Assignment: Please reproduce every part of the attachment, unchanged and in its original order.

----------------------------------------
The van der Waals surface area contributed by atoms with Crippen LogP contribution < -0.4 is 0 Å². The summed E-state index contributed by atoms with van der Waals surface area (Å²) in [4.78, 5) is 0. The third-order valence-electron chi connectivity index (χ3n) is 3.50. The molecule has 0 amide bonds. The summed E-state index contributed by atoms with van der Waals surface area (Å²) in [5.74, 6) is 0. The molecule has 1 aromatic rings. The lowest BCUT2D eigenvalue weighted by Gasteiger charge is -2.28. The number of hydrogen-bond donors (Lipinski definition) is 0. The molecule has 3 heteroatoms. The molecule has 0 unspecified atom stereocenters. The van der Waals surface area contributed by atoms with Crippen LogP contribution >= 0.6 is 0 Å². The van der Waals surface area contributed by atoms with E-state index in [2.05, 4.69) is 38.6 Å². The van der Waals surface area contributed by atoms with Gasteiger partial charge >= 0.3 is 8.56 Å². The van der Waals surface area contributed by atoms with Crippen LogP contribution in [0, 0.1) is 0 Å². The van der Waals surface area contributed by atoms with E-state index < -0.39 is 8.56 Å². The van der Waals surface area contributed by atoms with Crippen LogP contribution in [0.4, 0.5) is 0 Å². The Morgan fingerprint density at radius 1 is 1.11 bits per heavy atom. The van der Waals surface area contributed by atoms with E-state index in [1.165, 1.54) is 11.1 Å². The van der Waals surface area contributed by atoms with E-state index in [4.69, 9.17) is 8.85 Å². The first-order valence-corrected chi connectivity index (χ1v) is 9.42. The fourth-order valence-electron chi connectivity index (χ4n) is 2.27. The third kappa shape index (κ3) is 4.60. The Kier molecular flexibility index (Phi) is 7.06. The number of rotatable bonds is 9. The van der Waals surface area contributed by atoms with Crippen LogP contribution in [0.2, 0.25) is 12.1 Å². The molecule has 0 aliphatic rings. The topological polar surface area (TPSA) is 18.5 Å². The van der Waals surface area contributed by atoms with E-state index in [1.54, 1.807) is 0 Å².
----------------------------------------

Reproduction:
The van der Waals surface area contributed by atoms with Crippen LogP contribution < -0.4 is 0 Å². The summed E-state index contributed by atoms with van der Waals surface area (Å²) in [4.78, 5) is 0. The third-order valence-electron chi connectivity index (χ3n) is 3.50. The molecule has 0 amide bonds. The summed E-state index contributed by atoms with van der Waals surface area (Å²) in [5.74, 6) is 0. The molecule has 1 aromatic rings. The lowest BCUT2D eigenvalue weighted by Gasteiger charge is -2.28. The number of hydrogen-bond donors (Lipinski definition) is 0. The molecule has 3 heteroatoms. The molecule has 0 unspecified atom stereocenters. The van der Waals surface area contributed by atoms with Crippen LogP contribution >= 0.6 is 0 Å². The van der Waals surface area contributed by atoms with E-state index in [2.05, 4.69) is 38.6 Å². The van der Waals surface area contributed by atoms with Gasteiger partial charge >= 0.3 is 8.56 Å². The van der Waals surface area contributed by atoms with Crippen LogP contribution in [0, 0.1) is 0 Å². The van der Waals surface area contributed by atoms with E-state index < -0.39 is 8.56 Å². The van der Waals surface area contributed by atoms with Crippen LogP contribution in [0.4, 0.5) is 0 Å². The Morgan fingerprint density at radius 1 is 1.11 bits per heavy atom. The van der Waals surface area contributed by atoms with E-state index in [1.165, 1.54) is 11.1 Å². The van der Waals surface area contributed by atoms with E-state index in [4.69, 9.17) is 8.85 Å². The first-order valence-corrected chi connectivity index (χ1v) is 9.42. The fourth-order valence-electron chi connectivity index (χ4n) is 2.27. The third kappa shape index (κ3) is 4.60. The Kier molecular flexibility index (Phi) is 7.06. The number of rotatable bonds is 9. The van der Waals surface area contributed by atoms with Crippen LogP contribution in [0.2, 0.25) is 12.1 Å². The molecule has 0 aliphatic rings. The topological polar surface area (TPSA) is 18.5 Å². The van der Waals surface area contributed by atoms with E-state index in [1.54, 1.807) is 0 Å².